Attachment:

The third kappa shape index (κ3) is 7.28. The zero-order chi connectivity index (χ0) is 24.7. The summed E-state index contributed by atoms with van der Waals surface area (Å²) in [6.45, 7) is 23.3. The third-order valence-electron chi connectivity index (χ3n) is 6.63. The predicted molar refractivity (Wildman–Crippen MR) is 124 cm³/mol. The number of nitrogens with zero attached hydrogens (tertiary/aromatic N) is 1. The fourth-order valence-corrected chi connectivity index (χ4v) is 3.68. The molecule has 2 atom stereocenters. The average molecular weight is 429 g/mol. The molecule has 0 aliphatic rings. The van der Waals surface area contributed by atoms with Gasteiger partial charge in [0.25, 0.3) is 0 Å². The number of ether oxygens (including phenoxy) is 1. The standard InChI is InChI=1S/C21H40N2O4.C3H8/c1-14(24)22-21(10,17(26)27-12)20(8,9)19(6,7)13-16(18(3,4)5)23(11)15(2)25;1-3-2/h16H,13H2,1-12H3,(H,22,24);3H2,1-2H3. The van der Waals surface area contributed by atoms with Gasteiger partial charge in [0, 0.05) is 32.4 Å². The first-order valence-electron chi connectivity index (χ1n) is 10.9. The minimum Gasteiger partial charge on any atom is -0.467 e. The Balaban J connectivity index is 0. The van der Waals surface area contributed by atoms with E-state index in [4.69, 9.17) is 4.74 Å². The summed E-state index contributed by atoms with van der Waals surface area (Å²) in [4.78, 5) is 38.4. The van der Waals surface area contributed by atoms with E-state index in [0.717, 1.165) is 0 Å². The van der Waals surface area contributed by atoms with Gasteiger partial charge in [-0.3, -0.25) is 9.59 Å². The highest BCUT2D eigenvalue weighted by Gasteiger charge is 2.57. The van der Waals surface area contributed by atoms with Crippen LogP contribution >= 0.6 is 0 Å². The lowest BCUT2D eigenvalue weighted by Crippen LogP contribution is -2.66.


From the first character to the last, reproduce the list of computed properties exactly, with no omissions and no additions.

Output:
The third kappa shape index (κ3) is 7.28. The zero-order chi connectivity index (χ0) is 24.7. The summed E-state index contributed by atoms with van der Waals surface area (Å²) in [6.45, 7) is 23.3. The third-order valence-electron chi connectivity index (χ3n) is 6.63. The predicted molar refractivity (Wildman–Crippen MR) is 124 cm³/mol. The number of nitrogens with zero attached hydrogens (tertiary/aromatic N) is 1. The fourth-order valence-corrected chi connectivity index (χ4v) is 3.68. The molecule has 2 atom stereocenters. The average molecular weight is 429 g/mol. The molecule has 0 aliphatic rings. The van der Waals surface area contributed by atoms with Gasteiger partial charge in [0.25, 0.3) is 0 Å². The number of ether oxygens (including phenoxy) is 1. The standard InChI is InChI=1S/C21H40N2O4.C3H8/c1-14(24)22-21(10,17(26)27-12)20(8,9)19(6,7)13-16(18(3,4)5)23(11)15(2)25;1-3-2/h16H,13H2,1-12H3,(H,22,24);3H2,1-2H3. The van der Waals surface area contributed by atoms with Gasteiger partial charge in [0, 0.05) is 32.4 Å². The first-order valence-electron chi connectivity index (χ1n) is 10.9. The minimum Gasteiger partial charge on any atom is -0.467 e. The Balaban J connectivity index is 0. The van der Waals surface area contributed by atoms with E-state index in [4.69, 9.17) is 4.74 Å². The summed E-state index contributed by atoms with van der Waals surface area (Å²) in [4.78, 5) is 38.4. The van der Waals surface area contributed by atoms with E-state index in [0.717, 1.165) is 0 Å². The van der Waals surface area contributed by atoms with Gasteiger partial charge in [-0.3, -0.25) is 9.59 Å². The highest BCUT2D eigenvalue weighted by Gasteiger charge is 2.57. The van der Waals surface area contributed by atoms with Crippen LogP contribution >= 0.6 is 0 Å². The lowest BCUT2D eigenvalue weighted by Crippen LogP contribution is -2.66.